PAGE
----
featured photo
The Kitchen
Brought to you by
Body Wrappers;
New York Flash Review Sponsor
the New York manufacturer of fine dance apparel for women and girls. Click here to see a sample of our products and a list of web sites for purchasing.
With Body Wrappers it's always
performance at its best.

Go back to Flash Reviews
Go Home

Flash View, 4-3: The Vision Thing & The Sexism Thing
Lack of Vision and Inclusion at the Royal Ballet

By Paul Ben-Itzak
Copyright 2002 The Dance Insider

PARIS -- The Royal Ballet has announced its line-up for next season, and for those looking for either vision or gender equality in programming, the news from the Royal Opera House is bleak indeed.

Let's start with the vision thing. Here's what Royal Ballet director Ross Stretton has to say of the six ballets being added to the Royal repertoire:

"David Bintley, Mats Ek, Jiri Kylian, Mark Morris, Angelin Preljocaj and Christopher Wheeldon are all recognised as being amongst the foremost exponents of their art form and I am enormously grateful that they have found time to work with the Company this Season. The diversity and range of their work will undoubtedly provide many exciting challenges for the dancers."

Whether you spell it with an s or 'z,' the use of this word 'recognized' really makes me mad. Mr. Stretton is not saying he has programmed the works by these choreographers because he believes in them, or even because they will 'challenge' audiences and dancers. He's indicating that he's selected them because everyone else says they are good. Because the common mean, whatever that is, has "recognized" them. I would like to ask Mr. Stretton: What has happened to programming by personal taste? What has happened to programming by exercising your own judgment -- which, after leadership stints at American Ballet Theatre and the Australian Ballet, Mr. Stretton presumably has in spades? What has happened to Vision? If one has achieved the high position of artistic director of the bloomin' Royal Ballet, one should not be looking around at what everyone else has programmed before making a decision. One should not be following the pack. One should be leading. I respect the reality that a programmer also has a responsibility to include a certain number of evenings that will ensure box office. But a season of the duration of the Royal's certainly has room for some works that will challenge the audience, and that will grow it.

I am not so much criticizing Mr. Stretton's choice of choreographers (except that it's sexist; read on!) -- which, with the possible exception of the unexceptional Mr. Wheeldon, is hardly assailable. Rather, I am criticizing the lack of risk. Encountering the Paris Opera Ballet this season has re-awakened my interest in ballet. It's not that the dancers are better than U.S. dancers, nor even really the choreography. Rather, it's that as a programmer, dance director Brigitte Lefevre appears to revel in risk. It almost doesn't matter that Blanca Li's new "Sheherazade," commissioned by Ms.Lefevre as part of a Diaghilev tribute program, was, in my opinion, little more than choreographic froth. The important thing is that in commissioning a ballet from Ms. Li, Ms. Lefevre showed that the Opera is not just a museum, but has its finger on the pulse of contemporary Europe, in which Ms. Li figures prominently in the zeitgeist. Laura Scozzi's take on the Boris Kochno scenario originally choreographed by Balanchine on the theme the Seven Deadly Sins likewise missed its mark, in my view. But from a curatorial vantage point, the inclusion of a new take on a Kochno-scripted classic infused the Kochno tribute program with contemporary vitality. And finally, while etoile Kader Belarbi's "Hurlevent" achieved mixed results, the commissioning of a new, evening-length story ballet from a current company dancer is only commendable. Even though Mr. Belarbi's take on Bronte's "Wuthering Heights" seemed to run out of steam by the second half, this audience member felt engaged and stimulated and excited to be 'participating' in the unveiling of a brand new ballet. New ideas were there on the ancient Garnier stage -- and isn't this a big part of what experiencing art is about? (To read my reviews of Ms. Li's, Ms. Scozzi's, or Mr. Belarbi's work, just enter their names in the search engine window on our Home page.)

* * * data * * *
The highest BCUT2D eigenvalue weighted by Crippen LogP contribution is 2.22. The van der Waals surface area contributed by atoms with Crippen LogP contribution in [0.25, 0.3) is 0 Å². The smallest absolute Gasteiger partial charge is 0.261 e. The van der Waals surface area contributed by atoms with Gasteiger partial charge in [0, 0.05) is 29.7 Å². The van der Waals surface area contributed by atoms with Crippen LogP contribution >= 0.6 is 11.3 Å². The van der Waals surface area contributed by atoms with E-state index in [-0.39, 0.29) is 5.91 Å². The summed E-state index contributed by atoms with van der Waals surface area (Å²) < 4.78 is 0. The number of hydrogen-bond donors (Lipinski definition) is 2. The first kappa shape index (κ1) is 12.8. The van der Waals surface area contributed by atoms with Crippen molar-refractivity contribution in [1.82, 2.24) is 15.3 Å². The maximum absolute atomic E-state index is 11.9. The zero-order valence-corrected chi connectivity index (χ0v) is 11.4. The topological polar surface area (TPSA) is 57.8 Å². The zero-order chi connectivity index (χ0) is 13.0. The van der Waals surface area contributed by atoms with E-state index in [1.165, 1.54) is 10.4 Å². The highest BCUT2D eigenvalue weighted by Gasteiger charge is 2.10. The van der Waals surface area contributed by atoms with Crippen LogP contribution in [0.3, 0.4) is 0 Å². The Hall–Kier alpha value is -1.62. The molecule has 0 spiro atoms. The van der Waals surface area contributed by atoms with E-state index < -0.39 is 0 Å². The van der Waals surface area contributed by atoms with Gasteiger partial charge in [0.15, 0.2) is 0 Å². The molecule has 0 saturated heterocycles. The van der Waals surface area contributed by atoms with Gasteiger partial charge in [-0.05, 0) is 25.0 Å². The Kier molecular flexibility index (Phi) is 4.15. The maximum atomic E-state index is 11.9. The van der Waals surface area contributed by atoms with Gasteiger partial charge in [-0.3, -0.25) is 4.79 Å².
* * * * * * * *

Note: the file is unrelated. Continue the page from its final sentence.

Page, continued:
On another, no less important note, Mr. Stretton's season includes 0, count 'em zero original ballets by female choreographers. (Natalia Makarova will be staging a new production of the Petipa "Sleeping Beauty.") Even a Spring tribute to the late Royal Ballet founder, Dame Ninette de Valois, includes ballets by Bintley, Kenneth MacMillan, and Frederick Ashton -- but none by de Valois!

When a season or festival simply features more ballets by men than women, while we can point to the numerical imbalance and encourage more awareness of such disparities, the sexism can certainly be unconscious and unintentional. (As in, say, last weekend's Dance Salad gala in Houston, where an evening programmed by a female presenter included three works by women to 10 by men.) But when a male director of a company like the Royal Ballet, founded by a woman, plans a season of 13 ballets in which NONE are created by women, not even on a program dedicated to the company's female founder, I think we need to shout in the strongest possible terms: If it walks like a dog, talks like a dog, and acts like a dog, it is a dog. Or, in this case, END THE SEXISM, MR. STRETTON.

Go back to Flash Reviews
Go Home